Friday, 30 November 2018

Advent begins...

Where did the autumn go?! 

Perhaps it’s because we’ve had so many sparkling blue-sky days in October and November that I really don’t feel it’s time to start the journey to Bethlehem.

So, to gear me up I’ve been pondering what Advent really means to me.

It’s certainly about waiting.  Advent pushes back Christmas ensuring we don’t get there too early.  Marks and Spencer’s may have had their trees up since before October half-term but some of us in the churches pull back from singing the carols too early.

Waiting is part of life and the patience it teaches us can make us slow down and live life with a ‘long view’ that can be really helpful. 

Waiting need not be a passive exercise.  Even as we ‘wait’ we can be active. 

I love that idea from the Jewish scriptures that even as the people were in exile in places like Egypt or Babylon waiting for a time when they could return home, they were encouraged to play their part in society, pray for country and make their mark in any way they could.

Waiting is about travelling hopefully.

And Advent is, I think, about preparing.  That’s part of its origins as a time of fasting in preparation for the feasting of Christmas.  Lent and Advent, in the medieval Church were very similar seasons and both share the liturgical colour purple today.

Yet isn’t our preparation only ever one side of the coin.  We may be making diligent preparations for Christmas lunch but in the end the guests around the table and the conversation and laughter they bring will be just as important as the food.

I’d like to think the same is true spiritually.  This Advent I hope I will spend time preparing.  I can’t promise I’ll do that by fasting as it’s normally about one special meal a week between now and December 25th, but I want to consciously acknowledge this season. My experience is that however much we prepare God can bless us with new insights and precious moments that come to us as something of a surprise. 

And lastly, Advent is certainly about revisiting.  Most of us will follow the pattern of previous years.  We’ll sing familiar carols and take part in well-worn customs.  We might even moan about the same things as last year!

There is a rhythm to any year.  The autumn is fading, winter is beginning, and our thoughts turn to Advent.  By Christmas the days will be at their shortest.  Into this rhythm the Church will turn our thoughts to the promise of life to come, the preaching of John the Baptist, the obedience of Mary and the coming of the Christ child.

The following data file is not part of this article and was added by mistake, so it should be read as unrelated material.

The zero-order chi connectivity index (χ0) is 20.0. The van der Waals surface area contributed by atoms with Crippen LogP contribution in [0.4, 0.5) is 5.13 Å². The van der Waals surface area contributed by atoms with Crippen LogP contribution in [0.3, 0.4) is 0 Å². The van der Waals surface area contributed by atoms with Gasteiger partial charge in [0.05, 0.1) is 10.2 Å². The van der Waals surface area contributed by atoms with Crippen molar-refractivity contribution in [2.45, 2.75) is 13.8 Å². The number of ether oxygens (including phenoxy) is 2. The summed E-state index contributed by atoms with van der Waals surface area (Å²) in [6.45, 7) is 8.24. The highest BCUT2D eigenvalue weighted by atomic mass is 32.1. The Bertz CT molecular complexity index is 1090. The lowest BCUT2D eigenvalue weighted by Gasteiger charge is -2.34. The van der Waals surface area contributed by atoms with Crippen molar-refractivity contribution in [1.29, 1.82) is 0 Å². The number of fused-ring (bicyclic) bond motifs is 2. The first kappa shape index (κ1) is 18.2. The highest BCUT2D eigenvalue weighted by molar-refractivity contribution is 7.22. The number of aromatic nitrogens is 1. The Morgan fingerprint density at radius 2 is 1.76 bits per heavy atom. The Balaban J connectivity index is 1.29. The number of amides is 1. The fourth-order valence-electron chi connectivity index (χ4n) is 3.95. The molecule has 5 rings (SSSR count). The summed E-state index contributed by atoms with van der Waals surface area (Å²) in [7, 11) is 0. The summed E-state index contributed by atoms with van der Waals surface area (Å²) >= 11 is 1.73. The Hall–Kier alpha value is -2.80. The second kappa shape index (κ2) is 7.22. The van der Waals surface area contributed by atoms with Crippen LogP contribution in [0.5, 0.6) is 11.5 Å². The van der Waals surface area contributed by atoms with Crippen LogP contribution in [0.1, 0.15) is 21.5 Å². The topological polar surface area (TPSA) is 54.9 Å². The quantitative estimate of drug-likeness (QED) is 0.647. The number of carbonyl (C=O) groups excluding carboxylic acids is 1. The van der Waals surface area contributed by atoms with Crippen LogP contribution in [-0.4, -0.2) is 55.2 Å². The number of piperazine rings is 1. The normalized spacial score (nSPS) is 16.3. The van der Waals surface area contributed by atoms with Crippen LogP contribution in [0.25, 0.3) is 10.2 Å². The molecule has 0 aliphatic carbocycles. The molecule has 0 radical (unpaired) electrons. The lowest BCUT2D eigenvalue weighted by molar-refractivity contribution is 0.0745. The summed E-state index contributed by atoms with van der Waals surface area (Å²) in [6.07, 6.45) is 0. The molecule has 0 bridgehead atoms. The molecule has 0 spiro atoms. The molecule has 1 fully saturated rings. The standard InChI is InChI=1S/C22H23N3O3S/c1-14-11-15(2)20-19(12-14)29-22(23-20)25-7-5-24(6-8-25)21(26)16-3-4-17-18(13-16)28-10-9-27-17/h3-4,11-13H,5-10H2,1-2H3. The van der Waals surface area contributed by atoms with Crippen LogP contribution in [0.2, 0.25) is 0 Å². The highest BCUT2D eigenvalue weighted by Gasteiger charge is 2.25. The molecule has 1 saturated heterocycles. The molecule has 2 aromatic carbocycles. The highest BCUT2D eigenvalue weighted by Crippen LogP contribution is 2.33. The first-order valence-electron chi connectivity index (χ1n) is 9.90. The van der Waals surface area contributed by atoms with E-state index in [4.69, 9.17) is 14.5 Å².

We once visited some friends in Adelaide, Australia.  They had spent six months in Edinburgh, concluding their time there at Christmas.  I commiserated with them that they had had to miss a sunny Australian yuletide.  ‘Not a bit of it’ they said.  They told me how much they had loved Advent in Scotland and how precious it had become to them walking down Princes Street at dusk as the lights flickered in the shops as the mid-afternoon darkness closed in.  They said how spiritually renewed and uplifted they had felt spending this season away from home.

Well, on Sunday Advent begins and may it be for us too a season of light and hope.

Thursday, 22 November 2018

A different kind of majesty


Last Sunday we showed The Shack after morning service.  Some of us, at our church book group, had read the novel so it was interesting to see how well it had transferred to the reel.  I think the general opinion was a ‘thumbs up’!

The book isn’t an easy read and the film is certainly one that may need the paper tissues.  Why wouldn’t it?  It deals with the most tragic of themes, namely the abduction and murder of a little girl from a campsite and the subsequent tortured journey made by her father. 

I think the theme of the book is that whilst God doesn’t cause suffering, he shares the pain alongside us.  That won’t answer all those questions we have about suffering, but it helps me.

We showed the film just a week before the end of the liturgical year (this Sunday) which is often referred to as ‘Christ the King’ Sunday.  My guess is there will be lots of triumphal hymns and anthems in churches this week proclaiming Jesus as The King of Kings and Lord of Lords.

I understand those biblical titles.  I would want to use them to express God’s greatness when it comes to his inexhaustible love or infinite faithfulness. 

What troubles me, though, is if we use them to describe an Almighty God who intervenes to stop suffering or, say, saps terrorists to prevent violence.  Reality teaches us it simply doesn’t work like this.  The result is that we often hear the cry: Why did God let this happen, why didn’t he stop it?

The Shack presents a very different kind of God because it portrays the Trinity in terms of a community – in this instance one manifested as two women and a man (yes, mind-blowing at first – but you get used to it!!)  This Trinity of love enfolds the grieving father and accompanies him through a process of grief.  They take his questions, absorb his pain and open new vistas of understanding.